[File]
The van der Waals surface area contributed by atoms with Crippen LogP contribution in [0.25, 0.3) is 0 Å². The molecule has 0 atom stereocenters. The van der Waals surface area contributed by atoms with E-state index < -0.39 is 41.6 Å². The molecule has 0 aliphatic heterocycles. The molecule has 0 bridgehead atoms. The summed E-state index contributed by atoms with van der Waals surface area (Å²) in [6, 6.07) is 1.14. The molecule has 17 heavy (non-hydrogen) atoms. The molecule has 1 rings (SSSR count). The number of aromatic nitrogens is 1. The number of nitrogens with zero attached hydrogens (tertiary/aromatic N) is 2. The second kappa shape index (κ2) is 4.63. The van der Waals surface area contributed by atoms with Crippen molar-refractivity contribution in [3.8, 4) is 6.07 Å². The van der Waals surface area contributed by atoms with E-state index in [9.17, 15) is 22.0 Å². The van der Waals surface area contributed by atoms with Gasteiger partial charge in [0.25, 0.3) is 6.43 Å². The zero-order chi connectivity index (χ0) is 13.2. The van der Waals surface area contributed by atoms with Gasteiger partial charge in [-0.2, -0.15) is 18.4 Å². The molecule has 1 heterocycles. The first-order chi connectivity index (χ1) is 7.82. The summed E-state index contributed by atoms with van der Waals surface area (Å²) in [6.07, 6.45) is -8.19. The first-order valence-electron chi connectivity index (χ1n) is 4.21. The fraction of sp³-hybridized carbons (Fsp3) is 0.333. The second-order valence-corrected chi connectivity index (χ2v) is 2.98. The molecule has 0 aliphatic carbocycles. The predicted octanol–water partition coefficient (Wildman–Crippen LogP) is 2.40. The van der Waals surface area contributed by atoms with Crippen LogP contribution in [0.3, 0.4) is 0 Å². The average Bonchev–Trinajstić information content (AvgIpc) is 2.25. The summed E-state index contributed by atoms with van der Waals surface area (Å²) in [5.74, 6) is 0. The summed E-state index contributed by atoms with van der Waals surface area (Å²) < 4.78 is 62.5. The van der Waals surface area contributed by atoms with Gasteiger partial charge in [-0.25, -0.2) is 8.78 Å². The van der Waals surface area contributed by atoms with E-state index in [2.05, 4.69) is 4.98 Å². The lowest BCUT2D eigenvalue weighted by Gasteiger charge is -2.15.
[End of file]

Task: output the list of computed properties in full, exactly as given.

The van der Waals surface area contributed by atoms with Crippen LogP contribution in [0.25, 0.3) is 0 Å². The molecule has 0 atom stereocenters. The van der Waals surface area contributed by atoms with E-state index < -0.39 is 41.6 Å². The molecule has 0 aliphatic heterocycles. The molecule has 0 bridgehead atoms. The summed E-state index contributed by atoms with van der Waals surface area (Å²) in [6, 6.07) is 1.14. The molecule has 17 heavy (non-hydrogen) atoms. The molecule has 1 rings (SSSR count). The number of aromatic nitrogens is 1. The number of nitrogens with zero attached hydrogens (tertiary/aromatic N) is 2. The second kappa shape index (κ2) is 4.63. The van der Waals surface area contributed by atoms with Crippen molar-refractivity contribution in [3.8, 4) is 6.07 Å². The van der Waals surface area contributed by atoms with E-state index in [9.17, 15) is 22.0 Å². The van der Waals surface area contributed by atoms with Gasteiger partial charge in [0.25, 0.3) is 6.43 Å². The zero-order chi connectivity index (χ0) is 13.2. The van der Waals surface area contributed by atoms with Gasteiger partial charge in [-0.2, -0.15) is 18.4 Å². The molecule has 1 heterocycles. The first-order chi connectivity index (χ1) is 7.82. The summed E-state index contributed by atoms with van der Waals surface area (Å²) in [6.07, 6.45) is -8.19. The first-order valence-electron chi connectivity index (χ1n) is 4.21. The fraction of sp³-hybridized carbons (Fsp3) is 0.333. The second-order valence-corrected chi connectivity index (χ2v) is 2.98. The molecule has 0 aliphatic carbocycles. The predicted octanol–water partition coefficient (Wildman–Crippen LogP) is 2.40. The van der Waals surface area contributed by atoms with Crippen LogP contribution in [0.3, 0.4) is 0 Å². The average Bonchev–Trinajstić information content (AvgIpc) is 2.25. The summed E-state index contributed by atoms with van der Waals surface area (Å²) in [5.74, 6) is 0. The summed E-state index contributed by atoms with van der Waals surface area (Å²) < 4.78 is 62.5. The van der Waals surface area contributed by atoms with Gasteiger partial charge in [-0.25, -0.2) is 8.78 Å². The van der Waals surface area contributed by atoms with E-state index in [2.05, 4.69) is 4.98 Å². The lowest BCUT2D eigenvalue weighted by Gasteiger charge is -2.15.